Elaine Douvas

By Dana Abbott

METROPOLITAN OPERA PRINICIPAL OBOE, Elaine Douvas, put three of her gifted students on display at Hidden Valley last Monday (June 17) in a wide-ranging yet conservative concert program. Douvas and students built a program from Albinoni to Shostakovich. The material focused on the oboe’s distinctive timbre, perfect for putting forth melody and its elaboration and ornaments. Of note was the lack of music since 1965, the date of the Shostakovich, and generous use of music arranged for oboe, but written for other instruments.

Douvas led with Beethoven’s Sonata for horn, Op 17, of 1800, written for the virtuoso Giovanni Punto. She admitted to the large audience that oboe players often longed for the magisterial sonority of the horn. Though she could not provide that sonority on her oboe, agility and skill were at her command. Beethoven is at his early best in this score, abundant with invention and finish.

Melissa Hooper played the Concerto sopra motivi dell’opera “La favorita’ di Donizetti by Antonino Pasculli. As the title states this piece found its starting point in Donizetti’s popular opera, skillfully building motifs into a virtuoso display of runs and filigree. 

The first half of the concert closed with the Concerto in C Major for Two Oboes by Tomaso Albinoni, a virtuoso himself on the instrument. For the first time we had idiomatic material written for the instrument. Liam Boisset and Christopher Gaudi played with panache. At the piano Zsolt Balogh supported the entire program with first rate musicality and dexterity.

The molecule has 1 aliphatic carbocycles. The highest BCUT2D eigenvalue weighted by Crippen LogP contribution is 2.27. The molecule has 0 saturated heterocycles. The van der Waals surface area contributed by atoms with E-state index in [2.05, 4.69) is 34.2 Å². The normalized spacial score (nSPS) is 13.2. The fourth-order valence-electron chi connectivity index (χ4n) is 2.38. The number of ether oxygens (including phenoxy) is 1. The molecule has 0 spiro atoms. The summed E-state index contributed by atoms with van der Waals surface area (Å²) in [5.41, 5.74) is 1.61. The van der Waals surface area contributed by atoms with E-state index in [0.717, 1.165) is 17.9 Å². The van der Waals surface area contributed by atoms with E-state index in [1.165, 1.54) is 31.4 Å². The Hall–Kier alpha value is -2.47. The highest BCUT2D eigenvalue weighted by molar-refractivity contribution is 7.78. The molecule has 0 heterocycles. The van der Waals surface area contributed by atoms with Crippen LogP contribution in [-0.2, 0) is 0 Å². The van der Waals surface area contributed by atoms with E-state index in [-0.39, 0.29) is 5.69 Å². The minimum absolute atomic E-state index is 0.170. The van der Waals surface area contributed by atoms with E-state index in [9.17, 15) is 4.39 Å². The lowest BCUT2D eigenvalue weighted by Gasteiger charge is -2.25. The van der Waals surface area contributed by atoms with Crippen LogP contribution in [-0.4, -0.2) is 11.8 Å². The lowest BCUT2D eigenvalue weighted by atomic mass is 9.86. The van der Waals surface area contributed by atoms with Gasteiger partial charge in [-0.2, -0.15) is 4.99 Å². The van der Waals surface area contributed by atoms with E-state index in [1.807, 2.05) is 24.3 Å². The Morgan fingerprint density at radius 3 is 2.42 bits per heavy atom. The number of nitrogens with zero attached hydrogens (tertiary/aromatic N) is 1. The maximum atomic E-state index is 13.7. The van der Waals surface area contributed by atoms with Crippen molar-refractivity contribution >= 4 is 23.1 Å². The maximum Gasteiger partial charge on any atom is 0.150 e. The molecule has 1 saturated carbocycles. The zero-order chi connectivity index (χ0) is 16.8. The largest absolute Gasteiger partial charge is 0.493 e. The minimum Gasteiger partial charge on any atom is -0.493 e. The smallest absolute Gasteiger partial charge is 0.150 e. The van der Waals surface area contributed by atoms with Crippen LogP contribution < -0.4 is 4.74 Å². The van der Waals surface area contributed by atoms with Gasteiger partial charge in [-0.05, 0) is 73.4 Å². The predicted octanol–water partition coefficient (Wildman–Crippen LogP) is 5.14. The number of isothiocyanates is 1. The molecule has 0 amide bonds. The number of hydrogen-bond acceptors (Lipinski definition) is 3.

After the intermission, Gaudi returned for Three Hungarian Folksongs from the District of Csík by Béla Bartók. These were short, the first, suggesting the controlled display of a peacock; the second, At the Fair, more energetic while the third, White Lilies, was stately. Like several of Bartók’s transcriptions of folk material, the key contrasts were muted and the time signatures fluid. Gaudi played the set well, its pungent harmonies contrasting with the concert’s first half.

Liam Boisset is a flamboyant, demonstrative player, at age 24 just announced as principal of the Los Angeles Philharmonic. He was perfectly matched with a divertimento by Bernhard Crusell, a gifted wind player from the early 1800s perhaps better known for his clarinet music. This divertimento was a second piece on the program written specifically for oboe and was shaped like a sonata, with allegro-andante-allegro form. Boisset played beautifully, making the most of the composer’s melodic display and embellishments. The oboe’s strongest suit was clearly on display.

Douvas and Hooper returned to close the program with the well-chosen Five Pieces for two Violins and Piano by Dmitri Shostakovich. In this resetting, the two oboes followed the composer’s lead, mostly in duet with a few individual passages through the contrasting sections, Prelude, Gavotte, Elegy, Waltz and Polka. Within the traditional plan, Shostakovich provided modern harmony and melodic interest that never overstayed its welcome. The piece and the performance brought to mind a comment by the late, great Tatiana Nikolayeva in an encore moment several years ago at a Monterey Symphony concert. She said that some of Shostakovich’s most ingratiating music was in the small pieces, which found much favor with Russian audiences. The audience at Hidden Valley, which included several local oboists, also found much favor with this piece and the entire concert.